Overall, how much you save will depend on the yield of the ETFs you are using. For a 2% yield, you will save 15% of 2%, which is 0.3%. So, by using U.S. ETFs, you can save up to  0.3% in fees every year! On a 100’000 CHF portfolio, you can save 300 CHF per year!

U.S. ETFs are larger

A small advantage is that U.S. ETFs are larger and more liquid. By large, I mean that they are managing more money. Generally, this is exposed as the Assets Under Management (AUM) metric.

A larger ETF has a few advantages over a smaller one:

  1. It shows more popularity. Larger funds are generally large because they are very popular (people put their money in them).
  2. It has a lower chance of being closed.
  3. A larger ETF has a higher trading volume. This has the advantage of the ETF being easier to sell. Generally, they also have a lower spread, which gives you better buying and selling prices.
  4. A larger ETF can generally better replicate the index since it will include more small companies than a smaller ETF.

For these reasons, large ETFs are generally better than small ETFs. But this should not be the primary argument in choosing an ETF.

U.S. ETFs are cheaper to trade

The last advantage is that U.S. ETFs are cheaper to trade (with a good broker) than European ETFs.

This is not directly due to the fund itself, but rather to the stock exchange they are using.

For instance, my primary ETF, Vanguard Total World (VT), is traded on the New York Stock Exchange (NYSE). To buy or sell shares with Interactive Brokers, it cost me about 0.35 USD. I can buy a ton of shares and still pay less than a dollar for the transaction.

On the other hand, buying for 10’000 CHF of my Swiss ETF, iShares Core SPI ETF (CHSPI) on the Swiss Stock Exchange (SWX), cost me 10 CHF! That is about 30 times more expensive than for my U.S. ETFs.

And European ETFs are about in the middle of Swiss ETFs and U.S. ETFs. To my knowledge, U.S. ETFs are the cheapest to trade. Now, this may change if you use a service with free transactions. But there are very few good services like this available in Switzerland yet.

What about the U.S. Estate Tax?

Many people believe that we should not invest in U.S. ETFs because of the U.S. Estate Tax. And in some cases, this is actually true. But in practice, for Swiss investors, there is almost no risk in investing in U.S. ETFs.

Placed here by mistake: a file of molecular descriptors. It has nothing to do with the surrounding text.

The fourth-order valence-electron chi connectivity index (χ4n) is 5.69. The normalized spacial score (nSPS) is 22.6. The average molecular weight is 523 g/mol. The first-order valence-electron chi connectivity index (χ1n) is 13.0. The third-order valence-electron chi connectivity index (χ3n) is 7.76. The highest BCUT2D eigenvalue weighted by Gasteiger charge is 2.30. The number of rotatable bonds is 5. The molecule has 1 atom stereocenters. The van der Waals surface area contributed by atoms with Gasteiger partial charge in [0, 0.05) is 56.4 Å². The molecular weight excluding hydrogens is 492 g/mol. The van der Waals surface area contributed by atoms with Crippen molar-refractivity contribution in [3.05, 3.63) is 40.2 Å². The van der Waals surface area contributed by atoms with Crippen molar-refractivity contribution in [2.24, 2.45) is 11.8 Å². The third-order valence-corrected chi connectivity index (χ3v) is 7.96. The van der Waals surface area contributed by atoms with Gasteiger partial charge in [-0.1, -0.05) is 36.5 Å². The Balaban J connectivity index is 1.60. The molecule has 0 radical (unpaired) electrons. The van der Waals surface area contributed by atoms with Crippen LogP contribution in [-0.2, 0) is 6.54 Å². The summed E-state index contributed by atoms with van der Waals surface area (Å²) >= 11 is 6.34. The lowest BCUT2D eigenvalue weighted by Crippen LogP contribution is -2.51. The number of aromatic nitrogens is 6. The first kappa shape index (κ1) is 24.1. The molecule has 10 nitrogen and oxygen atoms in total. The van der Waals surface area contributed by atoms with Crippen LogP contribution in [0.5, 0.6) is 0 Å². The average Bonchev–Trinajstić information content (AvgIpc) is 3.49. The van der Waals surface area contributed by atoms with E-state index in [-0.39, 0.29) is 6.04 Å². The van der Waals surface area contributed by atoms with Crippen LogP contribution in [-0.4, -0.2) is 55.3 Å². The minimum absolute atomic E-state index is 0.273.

The U.S. Estate Tax law states that inheritance of U.S. ETFs is subject to a 40% inheritance tax. And non-resident aliens (basically, foreigners outside of the United States) are exempted from this tax for assets up to 60’000 USD. After this, foreigners will have to pay the 40% tax.

This means that if you have many U.S. assets, they could lose a lot of value when you pass away, and your assets go through inheritance. It is not something you want to happen to your estate.

However, many people miss the fact that Switzerland has an estate tax treaty with the United States. And this treaty greatly increases the part that is exempted from this estate tax!

With this estate tax treaty, Swiss investors are exempted from the U.S. estate for up to 11.18 million dollars, prorated to the proportion of U.S. Assets in your net worth. For instance, if U.S. ETFs form 10% of your estate, 1.118 million dollars (10% * 11.18 million) will be exempted from U.S. Estate Tax!

So, in most cases, Swiss investors do not have to worry about the U.S. Estate Tax!

If you want all the details and many more examples, you can read my in-depth article about the U.S. Estate Tax law.

What if you cannot use U.S. ETFs?

Unfortunately, many people do not have access to these great U.S. ETFs.

For these people, investing in European ETFs is still an excellent option. In fact, using U.S. ETFs is the best way to invest. However, it is an optimization over European ETFs. There is nothing wrong with investing in European ETFs!

If you want to be optimal, you will need to go with U.S. ETFs. Now, it could be difficult (or even impossible) to use these ETFs. Even for Swiss investors, few brokers let us access them. If you do not want to go the extra mile and want to invest in good ETFs with lower effort, European ETFs are great!

What matters most is investing, not investing optimally!


As you can see, there are many strong reasons to invest in U.S. ETFs instead of investing in European ETFs! These ETFs will let you save a significant amount of money in fees and taxes.

80% of my portfolio is invested in Vanguard Total World (VT), a U.S. ETF. The rest is invested in a Swiss ETF for my home bias portion. So, I invest a considerable portion of our money into U.S. ETFs. This is because I consider these ETFs to be the best available for Swiss investors.

However, the problem with these ETFs is that they are more difficult to use. Investors from the European Union cannot invest in them anymore. And in Switzerland, only a few brokers let you use them.

As I mentioned before, U.S. ETFs are an optimization over European ETFs, but they are not a revolution. If you cannot (or do not want to) invest in U.S. ETFs, investing in European ETFs will be a great way to invest!

If you want to start trading U.S. ETFs, I recommend using Interactive Brokers. It is an excellent broker that lets you trade U.S. ETFs with very low transaction fees. I have a guide on investing with Interactive Brokers.

Are you investing in U.S. ETFs?